Once upon a time, in the mythical country of Argentina, I owned a Gilera motorcycle, a brand popular in some parts of the world. I was young and poor, and the bike was well past its prime. I should have ridden it only in my neighborhood, but I ventured beyond, well aware that if it failed me I would not have the means to tow it back.
One beautiful summer afternoon I ventured to the Rio de la Plata Costanera, a long and romantic promenade. My girlfriend came with me.
After walking around for a while at the Costanera we decided to head home. But, the motorcycle would not start. With limited mechanical knowledge and no tools, I could not get it going. After some agonizing time we decided to do the only possible thing: to walk the bike home, easily eight miles, through the city.
After pushing the bike for a while my girlfriend offered to help. She looked thin and ethereal in her summer dress, but, why not?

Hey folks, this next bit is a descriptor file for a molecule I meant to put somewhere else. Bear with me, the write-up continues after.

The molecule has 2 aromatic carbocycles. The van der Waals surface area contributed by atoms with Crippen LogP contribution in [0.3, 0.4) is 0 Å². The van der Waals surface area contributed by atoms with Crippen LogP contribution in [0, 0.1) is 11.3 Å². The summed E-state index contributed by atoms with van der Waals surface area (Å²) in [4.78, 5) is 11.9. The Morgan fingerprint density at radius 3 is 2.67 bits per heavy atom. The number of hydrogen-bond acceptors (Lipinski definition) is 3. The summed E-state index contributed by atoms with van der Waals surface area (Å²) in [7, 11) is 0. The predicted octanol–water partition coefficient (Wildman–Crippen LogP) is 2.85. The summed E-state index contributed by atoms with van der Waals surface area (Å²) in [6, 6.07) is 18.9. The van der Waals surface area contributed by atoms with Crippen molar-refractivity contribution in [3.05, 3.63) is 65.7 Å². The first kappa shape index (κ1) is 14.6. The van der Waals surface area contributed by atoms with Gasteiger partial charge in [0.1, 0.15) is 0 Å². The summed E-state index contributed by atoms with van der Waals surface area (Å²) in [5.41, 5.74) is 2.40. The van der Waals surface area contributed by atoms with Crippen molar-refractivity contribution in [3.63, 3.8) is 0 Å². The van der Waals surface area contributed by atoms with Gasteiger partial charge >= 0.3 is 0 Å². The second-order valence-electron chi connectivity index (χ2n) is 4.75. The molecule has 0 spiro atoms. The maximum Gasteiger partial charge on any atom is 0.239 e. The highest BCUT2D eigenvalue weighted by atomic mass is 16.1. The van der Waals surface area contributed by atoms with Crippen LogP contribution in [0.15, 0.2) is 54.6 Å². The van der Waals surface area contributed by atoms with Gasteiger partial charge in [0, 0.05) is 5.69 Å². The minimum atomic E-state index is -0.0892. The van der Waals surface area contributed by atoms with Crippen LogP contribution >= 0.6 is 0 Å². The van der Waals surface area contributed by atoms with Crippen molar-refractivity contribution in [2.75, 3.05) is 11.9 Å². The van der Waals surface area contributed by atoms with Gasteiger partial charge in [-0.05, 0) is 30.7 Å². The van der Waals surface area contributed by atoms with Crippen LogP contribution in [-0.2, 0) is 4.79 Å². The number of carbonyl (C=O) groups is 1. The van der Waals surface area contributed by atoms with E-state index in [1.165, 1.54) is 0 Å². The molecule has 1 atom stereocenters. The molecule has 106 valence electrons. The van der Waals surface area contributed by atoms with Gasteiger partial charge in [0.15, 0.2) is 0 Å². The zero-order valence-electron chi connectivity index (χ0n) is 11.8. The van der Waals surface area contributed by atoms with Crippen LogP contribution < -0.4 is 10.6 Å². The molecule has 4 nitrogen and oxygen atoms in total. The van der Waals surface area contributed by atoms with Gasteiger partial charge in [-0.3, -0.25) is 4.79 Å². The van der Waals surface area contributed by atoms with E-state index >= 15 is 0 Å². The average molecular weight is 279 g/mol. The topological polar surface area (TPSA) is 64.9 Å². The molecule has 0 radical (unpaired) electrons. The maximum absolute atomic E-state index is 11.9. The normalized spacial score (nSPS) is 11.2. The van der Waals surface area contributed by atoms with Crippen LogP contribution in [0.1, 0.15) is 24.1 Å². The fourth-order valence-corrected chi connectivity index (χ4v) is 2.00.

After a while of her pushing the motorcycle I realized that she was also carrying her purse, which was not small. So I offered to carry it for her.
Now, this was happening in Buenos Aires, the cradle of so many tangos, sharp dressers, and, in the old days, knife duels. The gender roles were clearly defined in daily life, as sharply as choreographed in the tango. A woman was pushing a motorcycle and a man was carrying a purse. It was bound to happen.
Buenos Aires inhabitants have a witty, incisive sense of humor. Humorists perhaps just need to pick and choose what people spontaneously say. From a car across the street someone hurled the most funny, sharp, and humiliating remark I ever heard. Something about my masculinity, the purse, and a girl pushing a motorcycle. His words wrapped me in liquid fire. My girlfriend began to giggle, and I could not come up with a retort before the car was gone in a flash.
And we still had miles to go.